Parent and Child

Virtue gives birth to love, and love brings innumerable blessings. Sometimes, that love and blessing is so real, we get the opportunity to name it. As Catholic parents, we should strive to teach our children to live virtuous lives and strive to bring them up to worship God. How do we do this? As we use our words at the altar to communicate a unique truth about marriage, we, too, must use our words in the home to communicate a unique truth about human life and purpose.

As a father of three boys, I have the privilege of playing all-time quarterback in many backyard football games. I hear my boys talk about the importance of the spin move, the advantages, and disadvantages of going for it on fourth down, and why one must get rid of the ball quickly if there is man coverage and a blitz coming at the same time. They continue to learn the strategy and philosophy of football to prepare themselves for possible Friday night games under the stadium lights.

My boys are slowly but surely learning the language of football. “If you want to be a football player, we need first to learn the language of football. Similarly, if we want to be virtuous, we need to use the language of virtue -that is, we must speak virtuously. As a holy priest once said, ‘If you want your children to be just, kind, and patient, you should use the words ‘just,’ ‘kind,’ and ‘patient.’ The words become the goal.” If we want to set our children up to live the life of virtue, it is important to make them familiar with the “strategy” and “philosophy” of the virtuous life.

The Whole Family

A healthy family life is an indispensable part of human development. As the Catechism puts it, “A wholesome family life can foster interior dispositions that are a genuine preparation for a living faith and remain a support for it throughout one’s life.” As parents, we want to set up our children for success by providing them with a real and meaningful prayer life. How do we do that? If the Eucharist is the source and summit of the Christian life and the Eucharistic Celebration is the greatest and highest act of prayer, should we not, as a family, focus our attention on praying the Holy Sacrifice of the Mass well? This is not easy, especially with younger children, as Holy Mass requires us to remain silent for much of the celebration. But we know that God’s first language is silence, so we should accustom our family to this language. Learning the language of silence in the home will prepare our children for silence in the Mass; likewise, the silence and contemplation of the Mass will improve family life at home.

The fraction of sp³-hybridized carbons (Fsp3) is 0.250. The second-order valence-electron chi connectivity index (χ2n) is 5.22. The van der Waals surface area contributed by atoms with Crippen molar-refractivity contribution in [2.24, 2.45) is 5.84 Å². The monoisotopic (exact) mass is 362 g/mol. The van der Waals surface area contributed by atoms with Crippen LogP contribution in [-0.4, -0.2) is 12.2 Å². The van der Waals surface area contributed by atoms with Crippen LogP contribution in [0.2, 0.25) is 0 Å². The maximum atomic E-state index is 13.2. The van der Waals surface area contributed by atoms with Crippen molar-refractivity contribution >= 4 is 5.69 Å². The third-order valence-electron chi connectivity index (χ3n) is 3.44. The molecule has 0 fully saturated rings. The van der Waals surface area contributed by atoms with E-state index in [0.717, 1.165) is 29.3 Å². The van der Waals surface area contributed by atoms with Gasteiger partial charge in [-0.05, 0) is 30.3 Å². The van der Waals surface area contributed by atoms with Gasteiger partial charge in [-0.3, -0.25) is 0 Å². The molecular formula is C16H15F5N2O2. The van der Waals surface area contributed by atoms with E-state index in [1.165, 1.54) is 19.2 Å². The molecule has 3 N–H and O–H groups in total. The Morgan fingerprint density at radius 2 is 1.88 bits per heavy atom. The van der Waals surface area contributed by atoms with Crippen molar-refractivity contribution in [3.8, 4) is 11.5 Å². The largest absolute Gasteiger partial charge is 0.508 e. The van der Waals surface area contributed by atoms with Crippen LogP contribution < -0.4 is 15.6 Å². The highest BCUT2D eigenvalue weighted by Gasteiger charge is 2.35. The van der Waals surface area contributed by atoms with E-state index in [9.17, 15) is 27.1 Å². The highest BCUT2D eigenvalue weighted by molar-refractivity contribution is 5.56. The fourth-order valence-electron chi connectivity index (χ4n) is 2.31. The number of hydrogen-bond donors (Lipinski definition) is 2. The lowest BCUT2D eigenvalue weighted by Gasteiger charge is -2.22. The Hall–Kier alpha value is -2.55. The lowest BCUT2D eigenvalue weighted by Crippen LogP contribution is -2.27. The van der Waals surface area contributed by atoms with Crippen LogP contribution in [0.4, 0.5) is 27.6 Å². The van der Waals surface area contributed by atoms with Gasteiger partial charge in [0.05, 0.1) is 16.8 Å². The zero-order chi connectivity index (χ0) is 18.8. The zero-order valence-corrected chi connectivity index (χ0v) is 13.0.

There are many ‘languages’ in the domestic church, and each one has the potential either to bring us closer to God and one another or to separate us. By upholding our marriage vows, using virtuous words, and teaching our family the importance of silence, we can build our domestic church to honor our Lord for all the good He has given us.

Find More Tips To Make Your Domestic Church A Holy Place

Our relationship with God is not supposed to stay within the walls of our parish when we leave Sunday Mass. Instead, faith should transform our hearts, our families, and our homes into a welcoming place to encounter Christ.

But this isn’t always easy. Home life can be difficult and busy, and it’s easy to get distracted from the point of it all: raising a family of saints.

In Living Beyond Sunday: Making Your Home a Holy Place, married couples Adam and Haylee Minihan and David and Pamela Niles share what has helped them make their homes a place of encounter with God–a place where saints are being made.

Purchase your copy HERE.